3.6 I had a quibble with the fact that the women in the caption to the picture were not named: one was identified only as Mr Vermeulen’s “vroutjie”, and the other (incorrectly as it transpired) as Bobby van Jaarsveld’s wife. This was somewhat demeaning but as this was not the subject of the complaint (that the women were not named), I will just leave this point here.

3.7 However, I should also commend both Mr Vermeulen and Die Burger for the constructive and courteous manner in which they have dealt with resolving this complaint.


3.8 Die Burger editor, Mr Willem Jordaan, has offered to publish an apology to Mr Vermeulen acknowledging that he did not place the photograph on Twitter (and thus did not remove it). It also apologizes for any discomfort  (“ongerief”) caused



I find that Die Burger has transgressed Clause 7 of the Press Code, which states that comment or criticism “is protected even if it is extreme, unjust, unbalanced, exaggerated and prejudiced, as long as it is without malice, is on a matter of public interest, has taken fair account of all material facts that are either true or reasonably true..”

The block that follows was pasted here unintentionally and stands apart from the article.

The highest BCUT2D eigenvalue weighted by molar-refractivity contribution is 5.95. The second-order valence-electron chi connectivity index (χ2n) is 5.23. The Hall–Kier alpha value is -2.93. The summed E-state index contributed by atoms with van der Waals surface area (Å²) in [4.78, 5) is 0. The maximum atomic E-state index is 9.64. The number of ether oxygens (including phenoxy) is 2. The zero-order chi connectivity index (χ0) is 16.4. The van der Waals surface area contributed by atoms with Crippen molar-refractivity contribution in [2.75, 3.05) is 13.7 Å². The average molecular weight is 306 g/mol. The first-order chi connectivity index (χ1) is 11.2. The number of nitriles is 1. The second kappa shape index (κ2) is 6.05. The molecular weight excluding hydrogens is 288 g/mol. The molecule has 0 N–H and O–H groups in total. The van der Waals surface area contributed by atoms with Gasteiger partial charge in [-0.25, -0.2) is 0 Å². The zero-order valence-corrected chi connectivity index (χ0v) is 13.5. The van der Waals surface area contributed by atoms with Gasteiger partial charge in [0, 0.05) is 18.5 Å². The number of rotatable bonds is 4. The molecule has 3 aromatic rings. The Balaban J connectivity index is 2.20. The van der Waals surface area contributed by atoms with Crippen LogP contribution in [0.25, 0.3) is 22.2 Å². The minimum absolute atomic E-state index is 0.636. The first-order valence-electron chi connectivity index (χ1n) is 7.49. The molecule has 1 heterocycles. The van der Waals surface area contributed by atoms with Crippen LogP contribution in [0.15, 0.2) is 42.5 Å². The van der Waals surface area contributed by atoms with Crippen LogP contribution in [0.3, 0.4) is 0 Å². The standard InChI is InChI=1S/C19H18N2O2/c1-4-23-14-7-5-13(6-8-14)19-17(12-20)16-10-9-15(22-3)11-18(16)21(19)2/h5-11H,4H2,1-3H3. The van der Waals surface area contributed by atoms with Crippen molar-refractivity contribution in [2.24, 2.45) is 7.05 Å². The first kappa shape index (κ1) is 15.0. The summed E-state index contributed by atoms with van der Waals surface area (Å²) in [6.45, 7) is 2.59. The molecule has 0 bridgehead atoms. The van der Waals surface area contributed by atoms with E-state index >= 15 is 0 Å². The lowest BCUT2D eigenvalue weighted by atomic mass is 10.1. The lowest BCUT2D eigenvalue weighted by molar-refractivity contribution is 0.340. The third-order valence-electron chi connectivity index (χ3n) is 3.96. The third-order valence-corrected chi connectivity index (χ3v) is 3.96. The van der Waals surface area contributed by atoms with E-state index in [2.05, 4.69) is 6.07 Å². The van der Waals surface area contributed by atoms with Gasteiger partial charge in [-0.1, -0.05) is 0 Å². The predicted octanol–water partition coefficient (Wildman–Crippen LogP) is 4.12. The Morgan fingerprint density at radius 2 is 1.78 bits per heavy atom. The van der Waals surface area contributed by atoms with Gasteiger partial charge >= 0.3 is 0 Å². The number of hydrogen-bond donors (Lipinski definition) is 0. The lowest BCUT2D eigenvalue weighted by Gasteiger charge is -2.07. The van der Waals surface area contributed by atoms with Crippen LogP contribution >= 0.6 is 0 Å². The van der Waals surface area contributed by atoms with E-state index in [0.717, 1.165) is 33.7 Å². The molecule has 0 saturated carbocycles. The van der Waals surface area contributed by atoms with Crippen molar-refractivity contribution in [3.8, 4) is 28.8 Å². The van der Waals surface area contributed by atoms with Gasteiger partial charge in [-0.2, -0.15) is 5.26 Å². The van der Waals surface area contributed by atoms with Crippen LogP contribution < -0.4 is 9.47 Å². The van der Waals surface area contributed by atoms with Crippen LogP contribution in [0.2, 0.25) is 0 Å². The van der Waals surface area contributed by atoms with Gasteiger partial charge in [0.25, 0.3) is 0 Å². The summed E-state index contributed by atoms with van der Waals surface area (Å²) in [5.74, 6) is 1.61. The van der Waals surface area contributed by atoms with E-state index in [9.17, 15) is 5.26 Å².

In this case, the facts on which it was based were incorrect. 

This is a Tier 2 offence

I find Die Burger’s offer of an apology to Mr Vermeulen for stating incorrectly that he placed (and removed) the photograph on Twitter is a fair resolution.

In addition, it should apologize for misidentifying the “family friend” of the Vermeulens as “Bobby van Jaarsveld’s wife” in the caption.

The newspaper’s correction and apology should be published on the same page as the original print story and be approved by the Ombudsman. The Press Council logo and a link to this finding should also be published.

It should also be published as a link to the original online story.


The Complaints Procedures lay down that within seven working days of receipt of this decision, either party may apply for leave to appeal to the Chairperson of the SA Press Appeals Panel, Judge Bernard Ngoepe, fully setting out the grounds of appeal. He can be contacted at Khanyim@ombudsman.org.za.

Pippa Green

Press Ombudsman

December 20, 2019






[1] https://citizen.co.za/news/south-africa/social-media/2105187/fans-call-for-duane-vermeulen-to-be-cancelled-after-pic-with-steve-hofmeyr/

[2] https://citizen.co.za/news/south-africa/social-media/2135603/apology-to-duane-vermeulen-on-his-non-deletion-of-image-of-steve-hofmeyr/